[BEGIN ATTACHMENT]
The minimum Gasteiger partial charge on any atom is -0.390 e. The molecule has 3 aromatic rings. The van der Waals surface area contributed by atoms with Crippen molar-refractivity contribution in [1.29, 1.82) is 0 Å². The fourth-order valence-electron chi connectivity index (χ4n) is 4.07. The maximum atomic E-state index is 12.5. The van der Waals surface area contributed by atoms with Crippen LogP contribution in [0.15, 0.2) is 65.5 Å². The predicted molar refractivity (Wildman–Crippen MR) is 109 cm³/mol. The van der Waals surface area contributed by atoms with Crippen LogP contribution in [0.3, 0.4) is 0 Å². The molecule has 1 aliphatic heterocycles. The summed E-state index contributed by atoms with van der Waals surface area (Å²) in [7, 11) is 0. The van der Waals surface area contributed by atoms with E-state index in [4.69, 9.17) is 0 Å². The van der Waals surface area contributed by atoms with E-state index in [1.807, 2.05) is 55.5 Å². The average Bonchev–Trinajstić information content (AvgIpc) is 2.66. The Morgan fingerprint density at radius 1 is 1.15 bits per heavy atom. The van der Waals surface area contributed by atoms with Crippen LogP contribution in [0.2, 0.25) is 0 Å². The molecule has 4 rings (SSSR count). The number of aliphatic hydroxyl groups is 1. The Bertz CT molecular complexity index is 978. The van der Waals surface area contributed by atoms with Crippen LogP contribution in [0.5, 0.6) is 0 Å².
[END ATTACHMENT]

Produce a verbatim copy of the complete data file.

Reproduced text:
The minimum Gasteiger partial charge on any atom is -0.390 e. The molecule has 3 aromatic rings. The van der Waals surface area contributed by atoms with Crippen molar-refractivity contribution in [1.29, 1.82) is 0 Å². The fourth-order valence-electron chi connectivity index (χ4n) is 4.07. The maximum atomic E-state index is 12.5. The van der Waals surface area contributed by atoms with Crippen LogP contribution in [0.15, 0.2) is 65.5 Å². The predicted molar refractivity (Wildman–Crippen MR) is 109 cm³/mol. The van der Waals surface area contributed by atoms with Crippen LogP contribution in [0.3, 0.4) is 0 Å². The molecule has 1 aliphatic heterocycles. The summed E-state index contributed by atoms with van der Waals surface area (Å²) in [7, 11) is 0. The van der Waals surface area contributed by atoms with E-state index in [4.69, 9.17) is 0 Å². The van der Waals surface area contributed by atoms with E-state index in [1.807, 2.05) is 55.5 Å². The average Bonchev–Trinajstić information content (AvgIpc) is 2.66. The Morgan fingerprint density at radius 1 is 1.15 bits per heavy atom. The van der Waals surface area contributed by atoms with Crippen LogP contribution in [0.2, 0.25) is 0 Å². The molecule has 4 rings (SSSR count). The number of aliphatic hydroxyl groups is 1. The Bertz CT molecular complexity index is 978. The van der Waals surface area contributed by atoms with Crippen LogP contribution in [0.5, 0.6) is 0 Å².